Wednesday 6 January 2010

The Green Pharisee

[Photo: a currawong near Marion's Lookout, Cradle Mountain, Tasmania]

[a new piece probing hypocrisy in relation to conservation]

I am an admirer of currawongs. They are canny, adaptable birds with a sleek and swarthy handsomeness. To me their infectious caroling call is a signature sound of Tasmania’s mountains. And they round off their regal bearing with piercingly intelligent golden eyes.

One morning as I walked past the Cascade Brewery on my way to work, I was surprised to see a currawong sitting in the roadside gutter: a prince in a pauper’s ditch. It appeared to have been injured, and despite my approach, it barely moved. It just sat there, looking at me with unblinking eyes.

Mobs of his kind fly between the tall water silos on one side of the road and the temptingly full apple boxes on the other. Now and then they time their swoop poorly, and collide with passing traffic. As this one must have done.

As I looked at the stricken bird, I was torn. I love animals, and hate to see them suffer. But I am no vet, and wouldn’t know the first thing about avian first-aid. Animal euthanasia is even further beyond me. I’d learned this once in New Zealand when some friends and I came across a cow that had fallen off a cliff. Its legs had been broken, and massive internal injuries had already started to bloat the poor beast. Yet somehow it was still alive.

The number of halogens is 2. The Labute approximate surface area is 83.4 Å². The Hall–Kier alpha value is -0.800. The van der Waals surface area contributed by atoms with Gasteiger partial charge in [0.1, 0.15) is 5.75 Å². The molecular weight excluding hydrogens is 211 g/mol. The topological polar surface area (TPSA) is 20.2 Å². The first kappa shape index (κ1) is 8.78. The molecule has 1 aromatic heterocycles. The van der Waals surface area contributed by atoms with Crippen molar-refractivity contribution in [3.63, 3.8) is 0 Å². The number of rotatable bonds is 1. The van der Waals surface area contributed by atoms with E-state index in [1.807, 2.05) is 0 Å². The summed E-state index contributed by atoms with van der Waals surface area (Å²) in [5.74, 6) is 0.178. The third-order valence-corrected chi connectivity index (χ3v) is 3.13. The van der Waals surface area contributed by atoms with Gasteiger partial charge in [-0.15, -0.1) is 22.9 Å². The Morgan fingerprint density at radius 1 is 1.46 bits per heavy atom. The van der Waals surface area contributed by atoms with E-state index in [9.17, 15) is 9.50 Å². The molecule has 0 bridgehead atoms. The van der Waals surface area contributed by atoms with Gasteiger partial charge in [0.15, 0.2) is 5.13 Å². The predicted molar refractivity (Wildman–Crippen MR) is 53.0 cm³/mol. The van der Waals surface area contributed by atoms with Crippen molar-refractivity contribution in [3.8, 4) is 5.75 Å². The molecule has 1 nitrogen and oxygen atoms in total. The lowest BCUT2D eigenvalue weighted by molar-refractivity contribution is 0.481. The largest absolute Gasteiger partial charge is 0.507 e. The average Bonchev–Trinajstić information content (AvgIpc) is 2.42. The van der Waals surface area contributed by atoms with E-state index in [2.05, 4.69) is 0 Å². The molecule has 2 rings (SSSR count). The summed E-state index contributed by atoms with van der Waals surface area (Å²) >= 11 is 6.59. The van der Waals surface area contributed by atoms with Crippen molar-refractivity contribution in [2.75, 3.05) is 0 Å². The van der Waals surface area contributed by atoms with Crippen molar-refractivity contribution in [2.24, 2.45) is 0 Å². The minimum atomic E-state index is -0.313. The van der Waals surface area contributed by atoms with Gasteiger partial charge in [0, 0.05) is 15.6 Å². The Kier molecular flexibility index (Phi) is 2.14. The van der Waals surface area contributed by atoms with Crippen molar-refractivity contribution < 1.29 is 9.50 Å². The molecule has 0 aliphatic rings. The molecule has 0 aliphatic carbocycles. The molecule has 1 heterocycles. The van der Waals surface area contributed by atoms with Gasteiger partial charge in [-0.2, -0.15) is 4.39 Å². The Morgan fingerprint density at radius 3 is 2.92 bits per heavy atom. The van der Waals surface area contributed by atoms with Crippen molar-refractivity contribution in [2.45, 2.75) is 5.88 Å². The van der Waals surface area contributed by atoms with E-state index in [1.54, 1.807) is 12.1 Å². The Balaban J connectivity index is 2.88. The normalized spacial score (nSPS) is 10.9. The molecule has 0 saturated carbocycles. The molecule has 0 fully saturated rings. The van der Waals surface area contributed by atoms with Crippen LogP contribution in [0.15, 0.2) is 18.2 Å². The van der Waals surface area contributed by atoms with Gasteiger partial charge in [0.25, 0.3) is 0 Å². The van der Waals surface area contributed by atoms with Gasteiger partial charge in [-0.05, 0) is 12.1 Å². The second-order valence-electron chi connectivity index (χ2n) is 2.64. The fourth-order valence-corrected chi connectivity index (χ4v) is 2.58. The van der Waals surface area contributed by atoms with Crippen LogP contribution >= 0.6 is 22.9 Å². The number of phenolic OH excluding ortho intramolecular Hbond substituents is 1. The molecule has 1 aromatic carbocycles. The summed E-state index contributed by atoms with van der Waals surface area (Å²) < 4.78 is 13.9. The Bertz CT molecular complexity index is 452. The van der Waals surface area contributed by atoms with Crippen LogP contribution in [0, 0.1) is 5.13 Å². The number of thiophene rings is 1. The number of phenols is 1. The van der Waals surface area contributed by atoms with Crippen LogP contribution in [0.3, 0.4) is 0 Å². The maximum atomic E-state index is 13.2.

A quick bullet through the brain was called for, but we were miles from the nearest road or farmer. All we had close to hand were large rocks, which we decided to use to put the poor cow out of its misery. We failed on all counts, distressing both the cow and ourselves through this horrible and futile stoning.

I could not inflict the same “mercy” on the currawong.

Yet I also knew that if I had somehow managed to bundle up the bird and take it to my work at the Parks & Wildlife Service, the wildlife management people there wouldn’t have been able to do much for it.

So I walked on. Like the Pharisee of the parable, I crossed to the other side of the road. And I hastened to my work, where I would go about the business of helping to conserve wildlife and the environment. And of course bringing about world peace, in which I also believe!


Sally Louise Oakley said...

oh, so sad.

Heth said...

That is beautiful dada, but also sad... :(